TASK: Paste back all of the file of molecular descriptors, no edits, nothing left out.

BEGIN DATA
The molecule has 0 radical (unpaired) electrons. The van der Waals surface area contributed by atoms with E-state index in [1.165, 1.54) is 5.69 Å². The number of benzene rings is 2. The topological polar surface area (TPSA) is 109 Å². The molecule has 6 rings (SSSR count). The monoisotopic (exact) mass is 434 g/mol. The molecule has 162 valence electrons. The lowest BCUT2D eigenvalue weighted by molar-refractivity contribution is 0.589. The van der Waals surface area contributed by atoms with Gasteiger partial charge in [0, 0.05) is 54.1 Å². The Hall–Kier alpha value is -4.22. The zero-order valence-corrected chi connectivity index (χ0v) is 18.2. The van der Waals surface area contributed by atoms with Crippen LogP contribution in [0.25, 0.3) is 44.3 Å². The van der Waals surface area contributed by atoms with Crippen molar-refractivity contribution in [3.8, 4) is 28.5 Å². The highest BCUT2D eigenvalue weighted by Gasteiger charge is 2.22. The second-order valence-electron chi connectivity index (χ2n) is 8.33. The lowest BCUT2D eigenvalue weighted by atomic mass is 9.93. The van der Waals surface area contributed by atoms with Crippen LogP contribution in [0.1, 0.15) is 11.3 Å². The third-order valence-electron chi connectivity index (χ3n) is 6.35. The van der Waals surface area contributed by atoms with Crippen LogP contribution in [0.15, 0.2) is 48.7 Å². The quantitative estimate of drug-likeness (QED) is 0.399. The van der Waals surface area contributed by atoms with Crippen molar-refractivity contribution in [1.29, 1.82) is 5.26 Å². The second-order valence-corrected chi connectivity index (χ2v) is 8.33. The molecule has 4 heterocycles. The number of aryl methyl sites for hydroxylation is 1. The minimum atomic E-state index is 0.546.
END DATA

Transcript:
The molecule has 0 radical (unpaired) electrons. The van der Waals surface area contributed by atoms with E-state index in [1.165, 1.54) is 5.69 Å². The number of benzene rings is 2. The topological polar surface area (TPSA) is 109 Å². The molecule has 6 rings (SSSR count). The monoisotopic (exact) mass is 434 g/mol. The molecule has 162 valence electrons. The lowest BCUT2D eigenvalue weighted by molar-refractivity contribution is 0.589. The van der Waals surface area contributed by atoms with Gasteiger partial charge in [0, 0.05) is 54.1 Å². The Hall–Kier alpha value is -4.22. The zero-order valence-corrected chi connectivity index (χ0v) is 18.2. The van der Waals surface area contributed by atoms with Crippen LogP contribution in [0.25, 0.3) is 44.3 Å². The van der Waals surface area contributed by atoms with Crippen molar-refractivity contribution in [3.8, 4) is 28.5 Å². The highest BCUT2D eigenvalue weighted by Gasteiger charge is 2.22. The second-order valence-electron chi connectivity index (χ2n) is 8.33. The lowest BCUT2D eigenvalue weighted by atomic mass is 9.93. The van der Waals surface area contributed by atoms with Crippen LogP contribution in [0.1, 0.15) is 11.3 Å². The third-order valence-electron chi connectivity index (χ3n) is 6.35. The van der Waals surface area contributed by atoms with Crippen LogP contribution in [0.15, 0.2) is 48.7 Å². The quantitative estimate of drug-likeness (QED) is 0.399. The van der Waals surface area contributed by atoms with Crippen molar-refractivity contribution in [1.29, 1.82) is 5.26 Å². The second-order valence-corrected chi connectivity index (χ2v) is 8.33. The molecule has 4 heterocycles. The number of aryl methyl sites for hydroxylation is 1. The minimum atomic E-state index is 0.546.